Goff designed this home for Julius and Opal Cox. Mr. Cox was the International-Harvester dealer for Cimarron County, which is a pretty big deal out this way. One of the Cox's sons had met Goff while serving in the military and persuaded his folks to let him design their Dream Home. And while the home may appear rather normal, a closer look reveals evidence of the eccentric Mr. Goff. It would seem that while he restrained himself aesthetically he was hitting on all eight when it came to construction techniques.
The roof is made of concrete panels punctuated by a series of holes. These holes run the span of the roof and were intended to save weight and allow cooling air to pass through. While it's questionable how well they help cooling, they make a wonderful aviary. A makeshift barrier of chicken wire has been wrapped around the edges of the roof to dissuade the local birds from roosting in the holes.
Another technological feature Goff included was a clever cooling system adapted to the local climate. Louvers below major windows were intended to allow cooling air to be drawn in by a large ventilation fan. The fan was originally installed under a round smokestack apparatus visible in early photographs. The system relied on hedges planted near the louvers to filter the Oklahoma dust and a system of water sprinklers to cool the incoming air. Unfortunately these niceties were never completed, so the ventilation fan just sucked in massive amounts of dust, and the smokestack and fan were later removed.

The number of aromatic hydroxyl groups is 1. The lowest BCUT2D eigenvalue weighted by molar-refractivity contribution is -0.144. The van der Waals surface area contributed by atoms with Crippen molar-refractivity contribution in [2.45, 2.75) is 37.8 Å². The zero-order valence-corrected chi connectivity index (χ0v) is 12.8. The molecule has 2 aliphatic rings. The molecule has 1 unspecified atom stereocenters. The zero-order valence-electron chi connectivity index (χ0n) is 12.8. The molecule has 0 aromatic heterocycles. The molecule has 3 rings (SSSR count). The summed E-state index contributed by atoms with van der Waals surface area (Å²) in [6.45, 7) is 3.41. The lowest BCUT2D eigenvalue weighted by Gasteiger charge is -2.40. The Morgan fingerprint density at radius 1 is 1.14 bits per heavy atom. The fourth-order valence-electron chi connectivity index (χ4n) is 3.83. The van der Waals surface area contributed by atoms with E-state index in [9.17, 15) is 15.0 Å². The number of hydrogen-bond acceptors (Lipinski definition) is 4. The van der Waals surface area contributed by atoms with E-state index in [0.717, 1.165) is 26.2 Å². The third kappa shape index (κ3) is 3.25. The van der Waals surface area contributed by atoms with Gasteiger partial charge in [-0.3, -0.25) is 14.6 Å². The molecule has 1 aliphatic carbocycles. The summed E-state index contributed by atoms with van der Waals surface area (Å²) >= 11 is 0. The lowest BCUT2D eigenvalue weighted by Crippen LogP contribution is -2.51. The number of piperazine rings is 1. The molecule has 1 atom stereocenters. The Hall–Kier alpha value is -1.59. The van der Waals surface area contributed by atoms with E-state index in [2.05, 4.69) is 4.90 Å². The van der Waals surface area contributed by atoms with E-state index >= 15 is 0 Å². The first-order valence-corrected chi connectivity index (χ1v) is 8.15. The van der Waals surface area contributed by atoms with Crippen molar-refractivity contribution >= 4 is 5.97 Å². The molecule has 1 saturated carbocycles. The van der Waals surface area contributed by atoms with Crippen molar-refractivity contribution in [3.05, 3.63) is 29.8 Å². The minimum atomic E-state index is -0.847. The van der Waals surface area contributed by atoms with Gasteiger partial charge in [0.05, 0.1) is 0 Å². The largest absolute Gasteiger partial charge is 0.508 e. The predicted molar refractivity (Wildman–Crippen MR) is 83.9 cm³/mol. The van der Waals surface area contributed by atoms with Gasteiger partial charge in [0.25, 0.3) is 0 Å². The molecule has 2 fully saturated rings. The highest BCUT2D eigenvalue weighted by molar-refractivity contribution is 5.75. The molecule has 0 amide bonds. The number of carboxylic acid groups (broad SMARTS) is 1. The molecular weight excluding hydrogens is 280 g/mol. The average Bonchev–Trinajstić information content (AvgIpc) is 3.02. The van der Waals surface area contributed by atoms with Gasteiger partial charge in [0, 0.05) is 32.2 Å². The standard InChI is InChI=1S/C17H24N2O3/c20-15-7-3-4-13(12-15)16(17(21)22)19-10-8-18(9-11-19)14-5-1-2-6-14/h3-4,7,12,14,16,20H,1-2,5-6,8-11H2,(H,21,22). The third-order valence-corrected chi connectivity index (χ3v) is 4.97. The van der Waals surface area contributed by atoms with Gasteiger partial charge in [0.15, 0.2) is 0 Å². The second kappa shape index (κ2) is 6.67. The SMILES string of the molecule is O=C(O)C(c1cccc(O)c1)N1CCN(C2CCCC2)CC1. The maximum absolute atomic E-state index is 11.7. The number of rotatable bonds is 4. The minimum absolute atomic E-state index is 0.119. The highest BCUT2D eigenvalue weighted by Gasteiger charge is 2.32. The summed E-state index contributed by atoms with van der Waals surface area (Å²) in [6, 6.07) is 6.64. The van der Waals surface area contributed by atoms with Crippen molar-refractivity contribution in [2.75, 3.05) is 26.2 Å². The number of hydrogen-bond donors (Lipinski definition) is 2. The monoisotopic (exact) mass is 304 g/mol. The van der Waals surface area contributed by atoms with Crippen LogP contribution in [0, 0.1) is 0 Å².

Inside the house we found an eclectic clutter of historic artifacts and well-preserved furnishings. The living room appears to still serve as a living room, providing a meeting area for the historical society. As Morris leads us through the various rooms it's easy to tell his admiration is tolerant at best. "What do you think of that kitchen?" he asks, pointing down the long narrow galley of cabinets. "How would you like to work in there all day?"
Returning to the long galley kitchen Morris shows us a huge collection of buttons. They're framed in large displays under glass. "We had to put them under glass," he explains. "Back in the Seventies a family visited us and the teenage son stole a set of zodiac buttons. That was big back then."
I asked if they ever got them back. "Oh sure, their name was in the guestbook- address and all. We wrote them a letter and they mailed them back to us a few weeks later."
Cimarron Heritage Center
1300 N Cimarron (Highway 287)
Mon-Sat 10:00 to 4:00 (closed for lunch noon to 1:00)